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The Teen Anxiety Epidemic

Social media is here to stay but at what cost?

Published on: September 18, 2017

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Being a teenager has always come with a healthy dose of angst, self-doubt and feeling misunderstood. Ask any parent about their teen’s current mental state these days, however, and you may be able to sense a shift from even five years ago. Anxiety in teens is at an all-time high. 

This isn’t your classic "Breakfast Club" type of teen anxiety, either. This is anxiety that is keeping kids home from school, and driving them to self-harm or even suicidal ideation. And the consensus, in both the medical community and the parents observing their kids, is that social media is a major contributing factor.

More and more research studies are pointing to a link between social media use and anxiety in adolescents. The most recent statistics from the National Institute of Mental Health show that more than 25 percent of children between 13-18 years old experience anxiety and 5.9 percent have what would be considered a “severe” disorder.

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A brief survey of clinical psychologists and social workers confirms that they have noticed an uptick in the number of adolescents coming in for treatment of anxiety-related issues. “What I have seen in my practice with adolescents is an increase in social comparisons and negative self talk,” says social worker Cara Maksimow, L.S.C.W., C.P.C. “Relationships and friendships have become more superficial with communication being sterile and through social media. Kids with hundreds or even thousands of ‘followers’ or ‘friends’ are actually isolated and spend very little time with others, which can create a sense of emptiness that drives more social media activity and it becomes a vicious cycle.”

Mother Melissa Morritt Coble agrees. “They are comparing someone else’s public face to their private one and they cannot seem to tell the difference,” she says. “Even when they know that they fake stuff for Instagram or Snapchat, they seem to think that everyone else is having this grand and glorious life, and they don’t make the connection that they are just faking it too.”

The constant comparing with peers isn’t the only source of teens’ anxiety, though. With their total immersion in social media, kids have less control over what they’re seeing of the 24-hour news cycle. Ten years ago, the majority of news stories needed to be sought out: You had to turn on the TV or radio, or go to a website like CNN to find out that a shooting or terrorist attack had taken place. Now, even if you’re not paying attention to the “trending” sidebar on Facebook or Twitter, you’ll likely be exposed to someone’s “share” of a news story within a few moments of scrolling through your newsfeed — regardless of who your friends are and whether you want to see it.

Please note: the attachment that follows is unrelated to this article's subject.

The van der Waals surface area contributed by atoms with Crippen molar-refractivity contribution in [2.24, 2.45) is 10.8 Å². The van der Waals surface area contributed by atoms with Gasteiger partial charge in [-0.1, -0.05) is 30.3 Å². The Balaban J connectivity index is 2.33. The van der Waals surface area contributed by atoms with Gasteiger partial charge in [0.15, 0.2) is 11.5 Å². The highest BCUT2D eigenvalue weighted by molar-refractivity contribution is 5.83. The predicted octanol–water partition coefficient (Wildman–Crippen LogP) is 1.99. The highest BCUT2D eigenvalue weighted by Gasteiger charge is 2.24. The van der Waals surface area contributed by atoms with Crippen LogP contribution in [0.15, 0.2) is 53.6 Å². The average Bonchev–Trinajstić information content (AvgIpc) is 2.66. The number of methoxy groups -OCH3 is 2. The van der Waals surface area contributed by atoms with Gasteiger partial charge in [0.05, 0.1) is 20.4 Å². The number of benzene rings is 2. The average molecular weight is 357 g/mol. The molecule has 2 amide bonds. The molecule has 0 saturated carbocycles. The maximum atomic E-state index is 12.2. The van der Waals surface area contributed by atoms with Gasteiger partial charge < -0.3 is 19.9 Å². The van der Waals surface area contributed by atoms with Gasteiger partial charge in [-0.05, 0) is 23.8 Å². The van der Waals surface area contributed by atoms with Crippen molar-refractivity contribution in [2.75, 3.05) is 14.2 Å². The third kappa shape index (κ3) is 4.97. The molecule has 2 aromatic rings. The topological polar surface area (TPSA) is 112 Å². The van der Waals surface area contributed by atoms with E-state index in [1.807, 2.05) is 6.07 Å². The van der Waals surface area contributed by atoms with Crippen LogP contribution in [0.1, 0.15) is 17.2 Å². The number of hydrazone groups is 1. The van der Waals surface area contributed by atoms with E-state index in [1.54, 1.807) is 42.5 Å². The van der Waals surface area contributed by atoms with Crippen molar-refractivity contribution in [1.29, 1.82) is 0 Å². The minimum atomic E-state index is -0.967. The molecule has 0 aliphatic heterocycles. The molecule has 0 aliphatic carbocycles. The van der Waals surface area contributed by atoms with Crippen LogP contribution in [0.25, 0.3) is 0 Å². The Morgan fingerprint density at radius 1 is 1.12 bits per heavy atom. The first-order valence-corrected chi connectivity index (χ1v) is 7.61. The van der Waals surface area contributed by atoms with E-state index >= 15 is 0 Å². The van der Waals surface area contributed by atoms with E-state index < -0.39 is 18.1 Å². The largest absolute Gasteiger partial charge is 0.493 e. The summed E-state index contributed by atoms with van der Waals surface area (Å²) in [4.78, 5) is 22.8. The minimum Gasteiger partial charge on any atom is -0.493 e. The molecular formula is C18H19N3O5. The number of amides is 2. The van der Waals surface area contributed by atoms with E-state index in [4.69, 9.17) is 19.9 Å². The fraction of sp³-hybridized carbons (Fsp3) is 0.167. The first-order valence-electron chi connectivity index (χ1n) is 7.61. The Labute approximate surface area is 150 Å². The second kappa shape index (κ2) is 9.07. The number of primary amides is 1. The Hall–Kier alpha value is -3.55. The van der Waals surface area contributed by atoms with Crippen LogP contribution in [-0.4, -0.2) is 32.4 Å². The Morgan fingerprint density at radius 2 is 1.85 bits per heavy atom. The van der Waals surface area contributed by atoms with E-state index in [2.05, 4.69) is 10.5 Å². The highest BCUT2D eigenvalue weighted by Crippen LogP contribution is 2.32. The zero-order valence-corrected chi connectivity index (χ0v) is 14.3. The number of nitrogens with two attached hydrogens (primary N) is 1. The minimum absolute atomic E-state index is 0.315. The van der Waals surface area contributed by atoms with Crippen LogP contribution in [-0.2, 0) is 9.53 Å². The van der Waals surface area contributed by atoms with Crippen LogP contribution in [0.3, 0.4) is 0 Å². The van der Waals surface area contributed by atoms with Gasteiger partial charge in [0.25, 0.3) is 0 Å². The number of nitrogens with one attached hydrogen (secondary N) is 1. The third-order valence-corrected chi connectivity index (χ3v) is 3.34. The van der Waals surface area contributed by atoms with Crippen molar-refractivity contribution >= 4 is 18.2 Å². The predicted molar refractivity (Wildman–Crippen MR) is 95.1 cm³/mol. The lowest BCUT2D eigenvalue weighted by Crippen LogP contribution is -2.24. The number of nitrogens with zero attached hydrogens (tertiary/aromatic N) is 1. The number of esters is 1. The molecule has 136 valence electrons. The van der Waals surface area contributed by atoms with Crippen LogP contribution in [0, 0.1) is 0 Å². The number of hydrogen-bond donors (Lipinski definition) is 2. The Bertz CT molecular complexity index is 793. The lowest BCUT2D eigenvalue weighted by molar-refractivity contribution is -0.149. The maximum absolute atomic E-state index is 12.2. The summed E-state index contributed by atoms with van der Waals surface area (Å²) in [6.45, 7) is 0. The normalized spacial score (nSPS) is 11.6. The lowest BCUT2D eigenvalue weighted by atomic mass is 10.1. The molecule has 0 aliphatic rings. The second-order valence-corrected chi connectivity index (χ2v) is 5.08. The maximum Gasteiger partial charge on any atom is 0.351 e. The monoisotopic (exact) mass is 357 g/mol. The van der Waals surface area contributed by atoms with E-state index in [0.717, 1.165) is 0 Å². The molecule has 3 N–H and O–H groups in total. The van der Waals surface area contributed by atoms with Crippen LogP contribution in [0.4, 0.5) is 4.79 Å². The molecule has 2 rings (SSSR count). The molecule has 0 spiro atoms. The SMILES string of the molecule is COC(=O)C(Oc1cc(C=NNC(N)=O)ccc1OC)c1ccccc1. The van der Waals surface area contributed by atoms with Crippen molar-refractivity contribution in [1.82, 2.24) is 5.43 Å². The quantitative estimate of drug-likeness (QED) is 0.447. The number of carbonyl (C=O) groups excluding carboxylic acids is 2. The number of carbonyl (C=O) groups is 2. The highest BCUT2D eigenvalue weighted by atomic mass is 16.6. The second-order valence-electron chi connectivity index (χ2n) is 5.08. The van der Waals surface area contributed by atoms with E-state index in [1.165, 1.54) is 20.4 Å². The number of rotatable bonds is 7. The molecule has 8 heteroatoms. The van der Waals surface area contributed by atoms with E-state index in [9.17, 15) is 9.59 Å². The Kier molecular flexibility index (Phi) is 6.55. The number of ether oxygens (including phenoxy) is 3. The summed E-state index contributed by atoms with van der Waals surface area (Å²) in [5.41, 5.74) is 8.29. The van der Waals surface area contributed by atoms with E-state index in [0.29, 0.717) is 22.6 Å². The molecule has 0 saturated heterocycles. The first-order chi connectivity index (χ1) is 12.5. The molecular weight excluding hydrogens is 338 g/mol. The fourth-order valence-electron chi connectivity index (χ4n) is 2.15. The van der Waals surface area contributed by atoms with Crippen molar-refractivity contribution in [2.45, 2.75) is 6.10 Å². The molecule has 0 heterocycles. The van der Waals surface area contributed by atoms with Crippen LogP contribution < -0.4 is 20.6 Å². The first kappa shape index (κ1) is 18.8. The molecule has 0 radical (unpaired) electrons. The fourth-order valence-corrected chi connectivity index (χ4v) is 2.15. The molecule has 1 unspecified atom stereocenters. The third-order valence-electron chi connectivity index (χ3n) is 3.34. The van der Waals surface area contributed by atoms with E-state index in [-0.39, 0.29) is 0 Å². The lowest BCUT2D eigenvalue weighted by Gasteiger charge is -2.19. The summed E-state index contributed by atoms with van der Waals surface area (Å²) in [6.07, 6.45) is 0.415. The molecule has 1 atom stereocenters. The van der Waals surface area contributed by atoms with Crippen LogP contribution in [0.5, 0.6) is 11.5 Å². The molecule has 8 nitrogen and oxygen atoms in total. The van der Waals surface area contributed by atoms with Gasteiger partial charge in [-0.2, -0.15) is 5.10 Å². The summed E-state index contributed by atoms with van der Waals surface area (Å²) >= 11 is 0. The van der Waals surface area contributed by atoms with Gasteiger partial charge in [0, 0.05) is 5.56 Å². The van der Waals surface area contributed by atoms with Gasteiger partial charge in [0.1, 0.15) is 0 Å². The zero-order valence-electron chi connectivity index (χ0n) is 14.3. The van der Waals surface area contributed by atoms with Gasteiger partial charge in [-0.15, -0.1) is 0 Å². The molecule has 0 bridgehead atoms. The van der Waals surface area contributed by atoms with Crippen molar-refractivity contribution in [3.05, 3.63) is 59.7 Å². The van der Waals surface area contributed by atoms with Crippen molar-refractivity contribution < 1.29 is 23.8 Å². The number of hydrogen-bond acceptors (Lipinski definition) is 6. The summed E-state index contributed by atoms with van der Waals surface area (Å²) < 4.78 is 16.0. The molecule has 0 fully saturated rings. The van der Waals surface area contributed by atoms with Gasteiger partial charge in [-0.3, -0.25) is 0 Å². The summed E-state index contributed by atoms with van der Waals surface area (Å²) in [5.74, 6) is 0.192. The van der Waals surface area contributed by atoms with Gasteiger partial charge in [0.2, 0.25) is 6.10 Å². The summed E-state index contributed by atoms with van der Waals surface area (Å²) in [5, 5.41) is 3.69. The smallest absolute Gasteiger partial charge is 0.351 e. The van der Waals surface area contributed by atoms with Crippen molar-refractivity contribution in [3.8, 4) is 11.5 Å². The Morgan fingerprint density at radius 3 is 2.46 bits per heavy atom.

This constant influx of terrible news is overwhelming for everyone. How many adult friends do you know who take social media breaks? Adults understand that we need to disconnect from technology and social networks to regain our equilibrium, but adolescents haven’t gained that wisdom. Executive function — the part of the brain that governs compulsive behavior and self-control, among other things — is still in development until early adulthood. The result is an inability for teens to detach themselves from social media for the benefit of their mental health.

Clinical psychologist and founder of the Digital Citizen Academy, Dr. Lisa Strohman, J.D., Ph.D., says this connection creates an action item for parents and caregivers. “Anxiety and depression have a lot to do with social networks,” she says. “These sites are designed to create this dichotomous life. They’re one person in real life and they act a different way online. We need to teach them to integrate the two and understand that they’re connected.”

Another challenging element of social media is the permanence of social media posts, which can lead to more episodes of bullying. “I feel awful for kids these days,” says mother of three, Tobi Doyle. “We did stupid [things] all the time but it wasn’t documented. Now, you vent to a friend and it gets screenshotted [sic] and the next thing you know, your vent has become a reason for everyone to be angry at you.”

The consequences of social media bullying can be deadly. The suicide rate in girls aged 10-14 has increased 200 percent in the past 10 years, and in boys of the same age, the rate has increased by 50 percent. While it's hard to pin-point the cause of this rise, and it's likely due to a combination of factors, the increased anxiety teens feel when they use social media paints a grim picture.

Information is one thing. But what can we, as parents and health practitioners, do? The statistics are frightening, and we’re not going to be able to take away our kids’ devices any time soon. Technology and social media are here to stay, and they aren’t just a negative in our kids’ lives.

Don't give up: There’s hope, Strohman says.

Kids are smarter than we give them credit for, and if we can teach them the true costs of spending so much time on social media, and what these sites are actually after — our personal habits, likes, dislikes and spending patterns, so they can aim the right advertisers at us — then they are more likely to reduce their time on social media and learn to connect in real life.

Just like you don’t let your kids eat nothing but cookies and chips, instilling healthy social media habits has become an important part of modern parenting. And while there are no guarantees, maintaining a healthy relationship with social media may help your teen avoid becoming a statistic in the anxiety epidemic.

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